1) Obtaining listings of information system assets (e.g., data,
software, and hardware). Inventories on a device - by - device basis
can be helpful in risk assessment as well as risk mitigation.
Inventories should consider whether data resides in house or at a
2) Determining threats to those assets, resulting from people with
malicious intent, employees and others who accidentally cause
damage, and environmental problems that are outside the control of
the organization (e.g., natural disasters, failures of
interdependent infrastructures such as power, telecommunications,
3) Identifying organizational vulnerabilities (e.g., weak senior
management support, ineffective training, inadequate expertise or
resource allocation, and inadequate policies, standards, or
4) Identifying technical vulnerabilities (e.g., vulnerabilities in
hardware and software, configurations of hosts, networks,
workstations, and remote access).
5) Documenting current controls and security processes, including
both information technology and physical security.
6) Identifying security requirements and considerations (e.g.,
7) Maintaining the risk assessment process requires institutions
to review and update their risk assessment at least once a year, or
more frequently in response to material changes in any of the six
Return to the top of
NATIONAL INSTITUTE OF STANDARDS
AND TECHNOLOGY -
We continue the series on the
National Institute of Standards and Technology (NIST) Handbook.
Section II. Management Controls Chapter 5
COMPUTER SECURITY POLICY
In discussions of computer security, the term policy has more than
one meaning. Policy is senior management's directives to create a
computer security program, establish its goals, and assign
responsibilities. The term policy is also used to refer to the
specific security rules for particular systems. Additionally, policy
may refer to entirely different matters, such as the specific
or fax security policy.
Policy means different things to different people. The term
"policy" is used in this chapter in a broad manner to refer to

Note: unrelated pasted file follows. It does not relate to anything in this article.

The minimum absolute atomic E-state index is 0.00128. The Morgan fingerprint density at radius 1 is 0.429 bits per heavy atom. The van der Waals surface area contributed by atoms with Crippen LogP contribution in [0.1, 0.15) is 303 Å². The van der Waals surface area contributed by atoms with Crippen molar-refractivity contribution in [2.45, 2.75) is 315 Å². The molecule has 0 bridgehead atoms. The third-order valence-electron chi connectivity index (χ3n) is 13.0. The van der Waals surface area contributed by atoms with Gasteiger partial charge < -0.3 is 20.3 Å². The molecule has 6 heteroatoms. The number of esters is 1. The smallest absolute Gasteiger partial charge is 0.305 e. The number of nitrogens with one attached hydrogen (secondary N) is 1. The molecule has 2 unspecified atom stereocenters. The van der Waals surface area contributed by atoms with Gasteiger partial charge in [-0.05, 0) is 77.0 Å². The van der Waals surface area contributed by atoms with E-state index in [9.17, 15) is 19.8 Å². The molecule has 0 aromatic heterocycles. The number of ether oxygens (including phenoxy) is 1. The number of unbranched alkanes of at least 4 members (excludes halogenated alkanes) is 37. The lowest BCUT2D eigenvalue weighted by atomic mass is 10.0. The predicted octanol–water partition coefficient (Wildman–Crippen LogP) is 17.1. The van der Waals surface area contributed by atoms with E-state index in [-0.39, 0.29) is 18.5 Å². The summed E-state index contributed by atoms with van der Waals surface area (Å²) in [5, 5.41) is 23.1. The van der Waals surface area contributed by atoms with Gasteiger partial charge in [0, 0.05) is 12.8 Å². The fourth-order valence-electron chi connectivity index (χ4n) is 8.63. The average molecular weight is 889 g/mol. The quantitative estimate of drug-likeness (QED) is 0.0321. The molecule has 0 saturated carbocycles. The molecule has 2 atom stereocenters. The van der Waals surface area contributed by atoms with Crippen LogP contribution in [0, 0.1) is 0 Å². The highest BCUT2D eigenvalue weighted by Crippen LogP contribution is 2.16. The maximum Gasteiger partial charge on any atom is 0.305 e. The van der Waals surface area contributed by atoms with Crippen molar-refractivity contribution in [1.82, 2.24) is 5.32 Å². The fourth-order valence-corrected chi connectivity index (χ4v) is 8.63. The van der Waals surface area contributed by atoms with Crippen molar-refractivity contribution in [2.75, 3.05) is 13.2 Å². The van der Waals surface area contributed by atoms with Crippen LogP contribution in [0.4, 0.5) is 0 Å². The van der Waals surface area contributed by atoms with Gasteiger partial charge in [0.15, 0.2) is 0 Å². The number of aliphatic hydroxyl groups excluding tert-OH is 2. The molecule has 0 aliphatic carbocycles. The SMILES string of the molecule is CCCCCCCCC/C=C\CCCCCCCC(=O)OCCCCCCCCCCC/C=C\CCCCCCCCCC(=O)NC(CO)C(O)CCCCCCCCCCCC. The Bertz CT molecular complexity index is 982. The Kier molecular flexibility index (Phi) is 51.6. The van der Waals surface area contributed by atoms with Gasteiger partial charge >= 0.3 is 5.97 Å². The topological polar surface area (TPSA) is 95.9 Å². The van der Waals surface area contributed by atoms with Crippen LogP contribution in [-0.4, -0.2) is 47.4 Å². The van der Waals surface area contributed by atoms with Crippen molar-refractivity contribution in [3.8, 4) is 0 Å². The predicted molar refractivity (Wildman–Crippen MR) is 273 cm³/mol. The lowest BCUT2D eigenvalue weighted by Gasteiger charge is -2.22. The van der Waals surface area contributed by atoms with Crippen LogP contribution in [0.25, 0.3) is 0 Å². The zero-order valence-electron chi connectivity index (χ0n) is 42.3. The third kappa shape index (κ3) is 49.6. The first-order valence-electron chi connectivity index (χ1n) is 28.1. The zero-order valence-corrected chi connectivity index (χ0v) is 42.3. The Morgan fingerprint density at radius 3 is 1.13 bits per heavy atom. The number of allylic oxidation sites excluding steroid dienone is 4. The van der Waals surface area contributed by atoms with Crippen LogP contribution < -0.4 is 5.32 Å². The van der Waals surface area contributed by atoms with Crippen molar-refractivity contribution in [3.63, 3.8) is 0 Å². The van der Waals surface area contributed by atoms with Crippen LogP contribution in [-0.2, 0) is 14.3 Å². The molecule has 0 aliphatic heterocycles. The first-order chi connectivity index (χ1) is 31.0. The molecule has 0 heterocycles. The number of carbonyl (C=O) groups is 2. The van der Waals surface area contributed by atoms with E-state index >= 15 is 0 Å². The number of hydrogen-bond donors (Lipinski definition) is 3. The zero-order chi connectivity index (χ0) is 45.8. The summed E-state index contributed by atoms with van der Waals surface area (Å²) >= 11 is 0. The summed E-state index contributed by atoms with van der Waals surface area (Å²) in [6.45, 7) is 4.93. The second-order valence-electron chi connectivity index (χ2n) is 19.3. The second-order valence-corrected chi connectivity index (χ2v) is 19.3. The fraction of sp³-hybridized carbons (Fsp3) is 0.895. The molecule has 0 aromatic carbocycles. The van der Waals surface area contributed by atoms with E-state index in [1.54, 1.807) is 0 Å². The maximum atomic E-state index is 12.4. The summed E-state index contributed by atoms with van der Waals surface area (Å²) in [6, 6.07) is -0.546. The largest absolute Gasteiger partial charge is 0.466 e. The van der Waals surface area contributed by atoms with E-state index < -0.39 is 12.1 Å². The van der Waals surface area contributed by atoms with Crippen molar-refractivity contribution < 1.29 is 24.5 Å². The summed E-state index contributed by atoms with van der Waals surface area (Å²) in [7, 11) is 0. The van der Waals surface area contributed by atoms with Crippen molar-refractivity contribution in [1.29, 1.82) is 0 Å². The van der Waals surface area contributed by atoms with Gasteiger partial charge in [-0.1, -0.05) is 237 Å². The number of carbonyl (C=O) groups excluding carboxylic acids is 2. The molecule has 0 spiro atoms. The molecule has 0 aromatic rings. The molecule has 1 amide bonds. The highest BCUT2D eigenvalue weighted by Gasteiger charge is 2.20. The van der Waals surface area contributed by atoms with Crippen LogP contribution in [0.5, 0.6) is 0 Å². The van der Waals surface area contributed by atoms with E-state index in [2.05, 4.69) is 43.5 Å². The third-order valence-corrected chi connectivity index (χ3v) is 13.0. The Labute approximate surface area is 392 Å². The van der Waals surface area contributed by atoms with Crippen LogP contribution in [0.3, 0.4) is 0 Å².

important computer security-related decisions.
In this chapter the term computer security policy is defined as the
"documentation of computer security decisions"-which covers all the
types of policy described above. In making these decisions, managers
face hard choices involving resource allocation, competing
objectives, and organizational strategy related to protecting both
technical and information resources as well as guiding employee
behavior. Managers at all levels make choices that can result in
policy, with the scope of the policy's applicability varying
according to the scope of the manager's authority. In this chapter
we use the term policy in a broad manner to encompass all of the
types of policy described above-regardless of the level of manager
who sets the particular policy.
Managerial decisions on computer security issues vary greatly. To
differentiate among various kinds of policy, this chapter
categorizes them into three basic types:
1) Program policy is used to create an organization's computer
2) Issue-specific policies address specific issues of concern to
3) System-specific policies focus on decisions taken by management
to protect a particular system.
Procedures, standards, and guidelines are used to describe how
these policies will be implemented within an organization.
Familiarity with various types and components of policy will aid
managers in addressing computer security issues important to the
organization. Effective policies ultimately result in the
development and implementation of a better computer security program
and better protection of systems and information.
These types of policy are described to aid the reader's
understanding. It is not important that one categorizes specific
organizational policies into these three categories; it is more
important to focus on the functions of each.